In Depth

Queen caught criticising 'rude' Chinese officials

Footage unlikely to help advance the much-vaunted 'golden age' of UK-China relations

The Queen has been caught on camera accusing Chinese officials of being "very rude" to British ambassador Barbara Woodward during President Xi Jinping's state visit to Britain last year.

The monarch was chatting to Metropolitan Police commander Lucy D'Orsi at a garden party at Buckingham Palace on Tuesday.

D'Orsi was introduced as the officer in charge of security for the visit, to which the Queen replied: "Oh, bad luck."

She added: "They were very rude to the ambassador."

D'Orsi described the visit as "quite a testing time" and claimed Chinese officials had at one point "walked out" on both her and Woodward, telling them "the trip was off".

"Extraordinary," said the Queen. D'Orsi concluded: "It's very rude and very undiplomatic, I thought."

Buckingham Palace has insisted the state visit, which was part of the government's policy of courting Chinese investment, was "extremely successful". Although it would not comment on the Queen's private conversations, it said all parties had worked closely to ensure the visit had "proceeded smoothly".

According to the BBC, there has been no official reaction from the Chinese authorities, but coverage of the Queen's comments have been censored, with BBC World TV blanked out during a report on the conversation.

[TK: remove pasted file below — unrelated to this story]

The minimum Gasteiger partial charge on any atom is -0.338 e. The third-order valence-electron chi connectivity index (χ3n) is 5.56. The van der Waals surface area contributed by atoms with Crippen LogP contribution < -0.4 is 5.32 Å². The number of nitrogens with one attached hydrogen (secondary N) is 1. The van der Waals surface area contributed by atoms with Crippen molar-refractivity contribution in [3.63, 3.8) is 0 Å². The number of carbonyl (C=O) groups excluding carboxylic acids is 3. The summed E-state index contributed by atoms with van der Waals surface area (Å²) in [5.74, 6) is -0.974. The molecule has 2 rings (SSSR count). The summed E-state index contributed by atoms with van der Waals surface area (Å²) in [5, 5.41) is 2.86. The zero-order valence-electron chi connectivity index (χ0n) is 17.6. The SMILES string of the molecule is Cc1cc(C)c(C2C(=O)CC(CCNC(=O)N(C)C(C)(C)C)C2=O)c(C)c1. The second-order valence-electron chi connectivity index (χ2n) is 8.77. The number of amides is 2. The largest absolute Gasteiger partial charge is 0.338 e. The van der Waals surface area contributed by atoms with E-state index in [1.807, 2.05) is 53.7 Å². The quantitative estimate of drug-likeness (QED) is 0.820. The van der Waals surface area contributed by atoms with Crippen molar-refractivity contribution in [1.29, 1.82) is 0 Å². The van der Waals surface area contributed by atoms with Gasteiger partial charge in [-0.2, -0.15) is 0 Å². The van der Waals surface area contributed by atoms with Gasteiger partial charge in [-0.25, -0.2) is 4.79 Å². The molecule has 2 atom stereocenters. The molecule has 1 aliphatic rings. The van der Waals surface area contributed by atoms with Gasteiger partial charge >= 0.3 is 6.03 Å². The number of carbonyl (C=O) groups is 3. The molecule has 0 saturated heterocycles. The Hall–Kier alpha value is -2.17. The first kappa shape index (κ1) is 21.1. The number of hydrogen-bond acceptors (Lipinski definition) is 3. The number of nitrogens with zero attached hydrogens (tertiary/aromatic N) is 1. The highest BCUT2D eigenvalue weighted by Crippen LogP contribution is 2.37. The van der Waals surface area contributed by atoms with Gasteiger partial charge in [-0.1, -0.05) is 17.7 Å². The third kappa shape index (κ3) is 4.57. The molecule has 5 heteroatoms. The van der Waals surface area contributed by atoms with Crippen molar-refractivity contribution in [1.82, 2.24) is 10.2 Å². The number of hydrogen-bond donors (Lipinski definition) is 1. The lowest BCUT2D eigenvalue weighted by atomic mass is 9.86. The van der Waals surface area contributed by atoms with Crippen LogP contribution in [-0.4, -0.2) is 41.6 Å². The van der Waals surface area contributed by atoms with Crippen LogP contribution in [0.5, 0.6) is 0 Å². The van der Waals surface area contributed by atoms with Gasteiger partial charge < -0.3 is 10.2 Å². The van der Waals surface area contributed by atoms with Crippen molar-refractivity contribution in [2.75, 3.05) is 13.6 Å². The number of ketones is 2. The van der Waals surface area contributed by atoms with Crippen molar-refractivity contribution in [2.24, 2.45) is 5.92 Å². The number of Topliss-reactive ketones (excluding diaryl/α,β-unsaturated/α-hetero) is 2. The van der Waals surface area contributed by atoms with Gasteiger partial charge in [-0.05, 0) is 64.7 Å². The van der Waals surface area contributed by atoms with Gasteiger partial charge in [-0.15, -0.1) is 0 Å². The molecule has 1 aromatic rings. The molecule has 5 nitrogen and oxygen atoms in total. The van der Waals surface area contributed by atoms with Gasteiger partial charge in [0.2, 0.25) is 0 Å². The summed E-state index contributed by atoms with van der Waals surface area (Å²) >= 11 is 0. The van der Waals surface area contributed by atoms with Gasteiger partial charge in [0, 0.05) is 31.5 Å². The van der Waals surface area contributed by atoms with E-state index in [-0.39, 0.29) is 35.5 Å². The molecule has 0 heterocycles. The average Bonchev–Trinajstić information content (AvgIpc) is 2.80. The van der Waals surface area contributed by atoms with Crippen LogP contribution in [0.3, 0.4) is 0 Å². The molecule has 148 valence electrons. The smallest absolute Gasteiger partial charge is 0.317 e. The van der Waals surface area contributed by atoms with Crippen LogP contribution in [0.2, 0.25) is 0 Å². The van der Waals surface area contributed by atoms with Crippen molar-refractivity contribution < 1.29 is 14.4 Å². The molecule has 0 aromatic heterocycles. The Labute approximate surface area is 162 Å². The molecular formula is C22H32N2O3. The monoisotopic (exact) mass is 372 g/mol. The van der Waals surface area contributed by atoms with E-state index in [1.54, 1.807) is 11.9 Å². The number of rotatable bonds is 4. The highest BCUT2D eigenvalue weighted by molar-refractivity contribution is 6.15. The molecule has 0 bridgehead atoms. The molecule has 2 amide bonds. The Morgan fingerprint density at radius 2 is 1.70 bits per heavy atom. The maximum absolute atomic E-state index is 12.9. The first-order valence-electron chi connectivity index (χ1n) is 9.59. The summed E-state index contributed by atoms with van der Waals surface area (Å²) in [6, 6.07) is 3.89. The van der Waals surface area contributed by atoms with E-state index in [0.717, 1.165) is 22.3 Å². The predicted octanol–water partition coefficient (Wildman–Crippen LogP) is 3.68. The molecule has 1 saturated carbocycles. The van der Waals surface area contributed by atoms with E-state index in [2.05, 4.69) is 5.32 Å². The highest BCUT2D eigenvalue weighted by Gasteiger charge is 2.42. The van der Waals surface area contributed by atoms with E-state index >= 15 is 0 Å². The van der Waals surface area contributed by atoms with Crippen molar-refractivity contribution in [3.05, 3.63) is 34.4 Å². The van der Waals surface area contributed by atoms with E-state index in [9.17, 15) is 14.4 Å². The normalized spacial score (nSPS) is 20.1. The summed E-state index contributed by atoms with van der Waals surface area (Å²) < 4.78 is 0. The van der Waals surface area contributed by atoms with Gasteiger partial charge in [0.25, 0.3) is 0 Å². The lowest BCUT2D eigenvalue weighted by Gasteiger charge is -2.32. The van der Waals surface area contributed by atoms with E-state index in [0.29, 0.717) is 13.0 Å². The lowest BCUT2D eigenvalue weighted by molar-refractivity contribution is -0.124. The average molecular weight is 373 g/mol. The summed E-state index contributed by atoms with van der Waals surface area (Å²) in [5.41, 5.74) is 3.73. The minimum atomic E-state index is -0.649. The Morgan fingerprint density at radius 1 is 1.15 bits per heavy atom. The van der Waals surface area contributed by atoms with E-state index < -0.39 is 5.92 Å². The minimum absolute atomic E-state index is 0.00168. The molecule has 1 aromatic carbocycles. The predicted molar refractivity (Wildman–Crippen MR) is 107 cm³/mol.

The footage is "unlikely to help advance the much-vaunted 'golden age' of UK-China relations that Xi's state visit was supposed to help launch", says The Guardian.

However, the newspaper points out that the Queen's comments are "less incendiary" than those once made by the Prince of Wales when describing the Communist Party's leaders as a "group of appalling old waxworks".

Earlier on Tuesday, Prime Minister David Cameron was overheard telling the Queen that Nigeria and Afghanistan were "fantastically corrupt" as he discussed this week's anti-corruption summit in London.

"We've got some leaders of some fantastically corrupt countries coming to Britain," he said. "Nigeria and Afghanistan, possibly the two most corrupt countries in the world."

Archbishop of Canterbury Justin Welby, who was standing with Cameron and the Queen at the time, interrupted to defend Nigeria's Muhammadu Buhari. "But this particular president is not corrupt," he said. "He's trying very hard."

Buhari, who was elected last year on an anti-corruption platform, said he was "shocked" by the comments, while a senior Afghan official said the characterisation was "unfair".

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